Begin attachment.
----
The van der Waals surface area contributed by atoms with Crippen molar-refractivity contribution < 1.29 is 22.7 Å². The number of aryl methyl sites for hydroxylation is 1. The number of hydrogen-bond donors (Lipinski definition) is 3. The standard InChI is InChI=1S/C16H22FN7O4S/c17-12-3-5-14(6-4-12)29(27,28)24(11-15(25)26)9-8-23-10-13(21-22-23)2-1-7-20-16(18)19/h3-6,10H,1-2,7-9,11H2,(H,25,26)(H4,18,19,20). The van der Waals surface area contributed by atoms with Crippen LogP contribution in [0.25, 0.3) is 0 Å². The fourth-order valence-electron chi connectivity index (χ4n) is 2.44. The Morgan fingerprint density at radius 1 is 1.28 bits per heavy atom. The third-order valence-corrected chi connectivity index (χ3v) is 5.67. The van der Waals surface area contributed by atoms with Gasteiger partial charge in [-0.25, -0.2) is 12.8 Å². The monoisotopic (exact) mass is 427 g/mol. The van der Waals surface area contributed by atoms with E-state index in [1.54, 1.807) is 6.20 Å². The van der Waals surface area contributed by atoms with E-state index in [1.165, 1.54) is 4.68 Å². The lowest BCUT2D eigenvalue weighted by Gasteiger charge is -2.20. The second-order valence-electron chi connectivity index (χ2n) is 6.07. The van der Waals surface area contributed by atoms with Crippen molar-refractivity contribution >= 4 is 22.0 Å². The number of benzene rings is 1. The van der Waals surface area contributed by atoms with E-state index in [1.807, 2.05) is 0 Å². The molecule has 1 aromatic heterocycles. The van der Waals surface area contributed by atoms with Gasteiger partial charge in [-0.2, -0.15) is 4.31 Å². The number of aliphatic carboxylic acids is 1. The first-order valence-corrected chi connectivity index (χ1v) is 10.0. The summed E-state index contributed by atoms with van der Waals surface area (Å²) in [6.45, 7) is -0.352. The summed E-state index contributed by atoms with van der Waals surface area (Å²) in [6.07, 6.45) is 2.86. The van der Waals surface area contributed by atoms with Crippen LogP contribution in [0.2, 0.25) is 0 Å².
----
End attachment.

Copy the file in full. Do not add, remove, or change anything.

The van der Waals surface area contributed by atoms with Crippen molar-refractivity contribution < 1.29 is 22.7 Å². The number of aryl methyl sites for hydroxylation is 1. The number of hydrogen-bond donors (Lipinski definition) is 3. The standard InChI is InChI=1S/C16H22FN7O4S/c17-12-3-5-14(6-4-12)29(27,28)24(11-15(25)26)9-8-23-10-13(21-22-23)2-1-7-20-16(18)19/h3-6,10H,1-2,7-9,11H2,(H,25,26)(H4,18,19,20). The van der Waals surface area contributed by atoms with Crippen LogP contribution in [0.25, 0.3) is 0 Å². The fourth-order valence-electron chi connectivity index (χ4n) is 2.44. The Morgan fingerprint density at radius 1 is 1.28 bits per heavy atom. The third-order valence-corrected chi connectivity index (χ3v) is 5.67. The van der Waals surface area contributed by atoms with Gasteiger partial charge in [-0.25, -0.2) is 12.8 Å². The monoisotopic (exact) mass is 427 g/mol. The van der Waals surface area contributed by atoms with E-state index in [1.54, 1.807) is 6.20 Å². The van der Waals surface area contributed by atoms with E-state index in [1.165, 1.54) is 4.68 Å². The lowest BCUT2D eigenvalue weighted by Gasteiger charge is -2.20. The second-order valence-electron chi connectivity index (χ2n) is 6.07. The van der Waals surface area contributed by atoms with Crippen molar-refractivity contribution >= 4 is 22.0 Å². The number of benzene rings is 1. The van der Waals surface area contributed by atoms with E-state index in [1.807, 2.05) is 0 Å². The molecule has 1 aromatic heterocycles. The van der Waals surface area contributed by atoms with Gasteiger partial charge in [-0.2, -0.15) is 4.31 Å². The number of aliphatic carboxylic acids is 1. The first-order valence-corrected chi connectivity index (χ1v) is 10.0. The summed E-state index contributed by atoms with van der Waals surface area (Å²) in [6.45, 7) is -0.352. The summed E-state index contributed by atoms with van der Waals surface area (Å²) in [6.07, 6.45) is 2.86. The van der Waals surface area contributed by atoms with Crippen LogP contribution in [0.2, 0.25) is 0 Å².